December 2, 2019
Swiss watchmaker IWC Schaffhausen is spotlighting the simplicity and endurance of its mechanical Portugieser Perpetual Calendar through a campaign that contrasts the timepiece with smartwatches.
“A Smart Watch. And a Half” follows IWC watchmaker Kurt Klaus as he talks with a fictional salesperson at a smartwatch store. Intended to be a playful jab at smartwatches, the series serves to showcase key features of IWC's timepieces by making a comparison.
Mr. Klaus started at IWC in 1957, and he created the Portugieser Perpetual Calendar in the 1980s. The timepiece has 80 parts, and it is operated and adjusted using a single crown.
This simplicity is highlighted in a video in which Mr. Klaus asks how to change the time zone on a smartwatch. The sales associate says it is “easy” and then runs through a series of swipes and taps to get to the setting on the watch.
IWC's A Smart Watch. And a Half series
Pointing to the IWC watch’s seven-day power reserve, a short finds Mr. Klaus asking the sales associate about the battery powered device. The salesperson cheerfully explains that he will need to plug the device in each night to charge it.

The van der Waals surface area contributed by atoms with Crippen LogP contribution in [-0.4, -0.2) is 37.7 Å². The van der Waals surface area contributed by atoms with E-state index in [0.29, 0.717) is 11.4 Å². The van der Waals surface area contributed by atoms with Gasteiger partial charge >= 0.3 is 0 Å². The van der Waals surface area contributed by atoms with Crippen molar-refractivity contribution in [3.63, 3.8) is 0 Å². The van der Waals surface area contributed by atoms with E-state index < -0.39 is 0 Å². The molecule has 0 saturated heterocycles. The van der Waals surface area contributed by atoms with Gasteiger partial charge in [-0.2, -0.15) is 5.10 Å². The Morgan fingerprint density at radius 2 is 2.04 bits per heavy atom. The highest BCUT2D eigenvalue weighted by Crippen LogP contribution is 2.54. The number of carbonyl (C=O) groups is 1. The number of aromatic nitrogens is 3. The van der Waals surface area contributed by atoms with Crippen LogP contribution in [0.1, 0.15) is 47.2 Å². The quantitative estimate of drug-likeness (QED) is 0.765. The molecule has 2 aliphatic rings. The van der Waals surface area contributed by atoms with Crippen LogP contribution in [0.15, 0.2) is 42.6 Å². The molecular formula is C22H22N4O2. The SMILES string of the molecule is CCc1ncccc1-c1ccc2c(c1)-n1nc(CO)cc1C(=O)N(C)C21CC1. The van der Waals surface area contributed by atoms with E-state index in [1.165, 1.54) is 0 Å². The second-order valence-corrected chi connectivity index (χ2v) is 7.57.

When the watchmaker asks about traveling, the associate gathers everything he will need to charge away from home, including cables and a dock.
Another short tackles the timelessness of the Portugieser Perpetual Calendar’s technology. Mr. Klaus asks how often he will have to service his smartwatch.
In response, he is walked through a process of logins and docking that will have to take place 18 times per year.
The tagline of this film says that the IWC watch has “all updates included until 2499.”
IWC is not the first watchmaker to take on smartwatches with a display of timelessness.
In 2017, Swiss watchmaker H. Moser & Cie debuted a timepiece with a strikingly familiar design that is seemingly a direct send-up of the Apple Watch.
The Swiss Alp Watch Zzzz is almost a direct copy of the Apple Watch with one key difference: it is entirely analog. Communications for the timepiece made the comparison almost explicit, suggesting that H. Moser was having some fun at the expense of the tech-obsessed while reinforcing the superiority of its high-end watches (see story).
Rather than rendering classic watches obsolete, technology-focused timepieces have instead opened consumers up to the idea of investing in what they wear on their wrists.
During a panel discussion hosted by the Madison Avenue Business Improvement District on June 11, coinciding with the retail thoroughfare’s Watch Week, speakers talked about how smartwatches and mechanical watches coexist in consumers’ wardrobes. While releases such as the Apple Watch may have hurt sales of fashion timepieces, they have actually been a boon to brands such as Rolex, getting consumers accustomed to wearing and relying on a watch (see story).